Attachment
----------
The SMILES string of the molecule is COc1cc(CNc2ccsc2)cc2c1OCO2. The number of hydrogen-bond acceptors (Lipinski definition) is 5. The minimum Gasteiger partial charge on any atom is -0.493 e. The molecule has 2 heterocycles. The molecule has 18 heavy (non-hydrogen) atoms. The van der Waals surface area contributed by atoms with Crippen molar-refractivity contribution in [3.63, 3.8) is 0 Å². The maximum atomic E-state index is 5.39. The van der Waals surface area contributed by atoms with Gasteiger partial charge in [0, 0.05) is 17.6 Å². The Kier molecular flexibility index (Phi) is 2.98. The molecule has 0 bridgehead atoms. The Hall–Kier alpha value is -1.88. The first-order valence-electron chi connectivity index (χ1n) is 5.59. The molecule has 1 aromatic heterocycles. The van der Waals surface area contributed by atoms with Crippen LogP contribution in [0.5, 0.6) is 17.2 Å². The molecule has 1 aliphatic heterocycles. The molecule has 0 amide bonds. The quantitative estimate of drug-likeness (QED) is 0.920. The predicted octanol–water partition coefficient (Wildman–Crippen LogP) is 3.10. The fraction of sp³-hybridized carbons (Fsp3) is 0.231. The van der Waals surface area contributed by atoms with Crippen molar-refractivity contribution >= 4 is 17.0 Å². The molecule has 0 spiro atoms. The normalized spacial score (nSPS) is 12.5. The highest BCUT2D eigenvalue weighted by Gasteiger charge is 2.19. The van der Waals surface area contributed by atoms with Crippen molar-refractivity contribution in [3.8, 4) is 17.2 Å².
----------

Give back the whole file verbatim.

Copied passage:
The SMILES string of the molecule is COc1cc(CNc2ccsc2)cc2c1OCO2. The number of hydrogen-bond acceptors (Lipinski definition) is 5. The minimum Gasteiger partial charge on any atom is -0.493 e. The molecule has 2 heterocycles. The molecule has 18 heavy (non-hydrogen) atoms. The van der Waals surface area contributed by atoms with Crippen molar-refractivity contribution in [3.63, 3.8) is 0 Å². The maximum atomic E-state index is 5.39. The van der Waals surface area contributed by atoms with Gasteiger partial charge in [0, 0.05) is 17.6 Å². The Kier molecular flexibility index (Phi) is 2.98. The molecule has 0 bridgehead atoms. The Hall–Kier alpha value is -1.88. The first-order valence-electron chi connectivity index (χ1n) is 5.59. The molecule has 1 aromatic heterocycles. The van der Waals surface area contributed by atoms with Crippen LogP contribution in [0.5, 0.6) is 17.2 Å². The molecule has 1 aliphatic heterocycles. The molecule has 0 amide bonds. The quantitative estimate of drug-likeness (QED) is 0.920. The predicted octanol–water partition coefficient (Wildman–Crippen LogP) is 3.10. The fraction of sp³-hybridized carbons (Fsp3) is 0.231. The van der Waals surface area contributed by atoms with Crippen molar-refractivity contribution >= 4 is 17.0 Å². The molecule has 0 spiro atoms. The normalized spacial score (nSPS) is 12.5. The highest BCUT2D eigenvalue weighted by Gasteiger charge is 2.19. The van der Waals surface area contributed by atoms with Crippen molar-refractivity contribution in [3.8, 4) is 17.2 Å².